Stormy Daniels’ crowdfunding raises transparency questions
LOS ANGELES (AP) — Stormy Daniels has raised nearly a half-million dollars to fund her lawsuit against President Donald Trump, relying on contributions from a crowdfunding site. Her lawyer has repeatedly pointed to the public site as evidence that he and his client aren’t bankrolled by Trump’s political foes.
But the truth is, no one knows precisely who is funding the effort.
The more than 14,000 donations have been made mostly anonymously in amounts ranging from $10 to $5,000. Through Monday, Daniels, whose real name is Stephanie Clifford, and her attorney, Michael Avenatti, raised more than $490,000 on CrowdJustice.com, a crowdfunding site dedicated to helping people raise money for legal fees. About $100,000 arrived in the last week after Avenatti released documents about payments Trump’s personal lawyer, Michael Cohen, received from private companies seeking information about the president’s beliefs on various issues.
The target for donations is $850,000, which Avenatti called a “realistic and reasonable target based on what we know right now.”
Jessica Levinson, a professor at Loyola Law School, said it’s unusual but “not totally unheard of” for a lawyer to seek online donations to cover legal costs.
“It does bring up some ethical concerns in terms of who is actually giving this money and whether they will try to exert influence,” said Levinson, who also is president of the Los Angeles City Ethics Commission.
Crowdjustice.com donors can choose whether to share their names with the person seeking funds. The site displays donations with either a first name or as anonymous donor.
Kathleen Clark, a professor of ethics law at Washington University, echoed Levinson’s concern.
The anonymous donations can be “fodder for public debate on who is actually backing this lawsuit,” Clark said.
“Of course when the third party is actually 14,000 different people it seems actually less of a danger than it would be in an ordinary case where a single third party would be paying,” she said.
Levinson said as long as Avenatti doesn’t change his legal strategy because of the payments, there isn’t an inherent ethical issue.
“People can have partisan affiliations and I don’t think anyone thought Michael Avenatti was a Trump supporter,” Levinson said.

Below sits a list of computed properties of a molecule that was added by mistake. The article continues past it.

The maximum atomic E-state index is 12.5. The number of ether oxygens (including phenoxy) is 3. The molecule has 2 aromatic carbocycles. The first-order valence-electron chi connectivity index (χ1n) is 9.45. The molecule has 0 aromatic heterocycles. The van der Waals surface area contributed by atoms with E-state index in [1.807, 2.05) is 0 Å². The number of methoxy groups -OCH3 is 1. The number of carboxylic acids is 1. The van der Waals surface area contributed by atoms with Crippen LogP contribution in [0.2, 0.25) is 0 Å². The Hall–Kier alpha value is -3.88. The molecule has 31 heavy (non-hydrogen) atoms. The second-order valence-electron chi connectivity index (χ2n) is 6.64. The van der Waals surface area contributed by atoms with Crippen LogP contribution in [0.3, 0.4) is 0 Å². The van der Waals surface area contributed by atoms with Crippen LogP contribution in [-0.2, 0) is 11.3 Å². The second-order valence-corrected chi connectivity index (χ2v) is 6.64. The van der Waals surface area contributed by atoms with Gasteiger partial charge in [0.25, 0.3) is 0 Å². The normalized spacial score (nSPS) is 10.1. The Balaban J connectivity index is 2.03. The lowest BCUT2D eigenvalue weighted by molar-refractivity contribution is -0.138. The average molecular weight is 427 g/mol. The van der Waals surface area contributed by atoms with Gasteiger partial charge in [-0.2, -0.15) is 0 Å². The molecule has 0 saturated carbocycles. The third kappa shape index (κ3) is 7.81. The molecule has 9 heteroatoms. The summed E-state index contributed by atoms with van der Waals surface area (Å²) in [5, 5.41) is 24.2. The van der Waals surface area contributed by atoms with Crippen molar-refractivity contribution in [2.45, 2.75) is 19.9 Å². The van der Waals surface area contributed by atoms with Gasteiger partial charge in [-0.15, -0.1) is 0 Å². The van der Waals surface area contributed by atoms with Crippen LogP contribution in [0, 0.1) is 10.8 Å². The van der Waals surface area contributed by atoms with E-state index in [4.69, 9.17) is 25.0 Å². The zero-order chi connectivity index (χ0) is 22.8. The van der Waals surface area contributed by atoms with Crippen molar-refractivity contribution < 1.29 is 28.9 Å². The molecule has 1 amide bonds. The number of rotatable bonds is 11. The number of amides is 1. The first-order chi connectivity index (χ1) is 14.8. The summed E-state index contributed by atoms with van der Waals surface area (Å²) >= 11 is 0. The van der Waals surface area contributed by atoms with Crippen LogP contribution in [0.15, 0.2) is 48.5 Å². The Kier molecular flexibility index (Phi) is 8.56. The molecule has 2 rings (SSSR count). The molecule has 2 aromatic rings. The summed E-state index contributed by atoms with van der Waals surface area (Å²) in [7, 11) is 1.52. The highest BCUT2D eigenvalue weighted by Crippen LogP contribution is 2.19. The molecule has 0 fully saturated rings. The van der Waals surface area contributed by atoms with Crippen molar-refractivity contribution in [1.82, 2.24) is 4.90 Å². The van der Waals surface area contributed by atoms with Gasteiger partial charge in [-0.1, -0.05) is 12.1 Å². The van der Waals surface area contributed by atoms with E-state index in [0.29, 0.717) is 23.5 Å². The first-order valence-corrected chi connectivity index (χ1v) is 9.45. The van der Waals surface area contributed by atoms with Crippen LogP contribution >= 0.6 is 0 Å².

Avenatti has bristled at claims from some Trump supporters that his pay for work on the case comes from an organized effort to oust Trump.
“We have no ethical concerns whatsoever,” Avenatti told The Associated Press. “I find this fascination with who is paying my client’s legal bills to have passed the line of absurdity at this point. We have been very, very clear when answering these questions. Who is paying Mr. Trump’s and Mr. Cohen’s legal bills? Do we know?”
Among those raising questions: Fox News Channel host Laura Ingraham, who dedicated a segment to the issue last week, and the Daily Caller, a conservative website that Avenatti has threatened to sue. A column in The Hill that questioned who is financing the lawsuit prompted Avenatti to release a statement last week that “ALL fees and expenses of this case have either been funded by our client, Ms. Stephanie Clifford, or by donations from our crowdjustice.com page.”
While federal election law limits the amount of money individuals can donate to campaigns, political action committees and national political party committees, no such rules apply for donations for legal cases, like the Daniels case. In theory, someone could donate as much money as they wanted as many times and they want, which can’t be done with political donations.
CrowdJustice said the average donation for Daniels’ case was $34, which is “consistent with average donation amounts across the platform.” Only 24 of the donations have been over $1,000, Avenatti said.
Avenatti said he has “never looked at who the individual donors are to this website” and has not asked for it. He added that he has not taken any strategy advice from donors.
“Because somebody is contributing to the effort, doesn’t mean they get to provide strategy advice. The only person I take direction from is my client period.”
Daniels has said she had an affair with Trump in 2006 and is suing to invalidate a confidentiality agreement she signed days before the 2016 presidential election in order to discuss it. She is also suing Trump and his personal attorney, Michael Cohen, alleging defamation.
Avenatti has repeatedly said the case is about allowing Daniels to speak freely, bringing the truth to light and allowing the American public to know about the president’s dealings. He’s released financial information and emails about Trump and Cohen, unveiling that Cohen was selling his experience and views at a hefty price to companies that sought “insight” into the new president.
Avenatti has denied that Daniels’ case has anything to do with politics and has said he supports some things Trump has done as president, including deregulation and tax cuts.
But Trump’s followers have tried to establish Avenatti as a Democratic operative, pointing to his work for Chicago Mayor Rahm Emanuel before Emanuel worked for the Clinton and Obama administrations.
Avenatti has said he was an investigator of Republican and Democratic political campaigns and corporations around the mid-1990s and hasn’t communicated with Emanuel since 2007.
Federal records showed Avenatti has not made individual political donations since then. From 2003 to 2007 he gave $5,750 to an assortment of California and national Democratic Party candidates, including the presidential campaigns of John Kerry, John Edwards and Dick Gephardt.
Associated Press writer Catherine Lucey in Washington contributed to this report.
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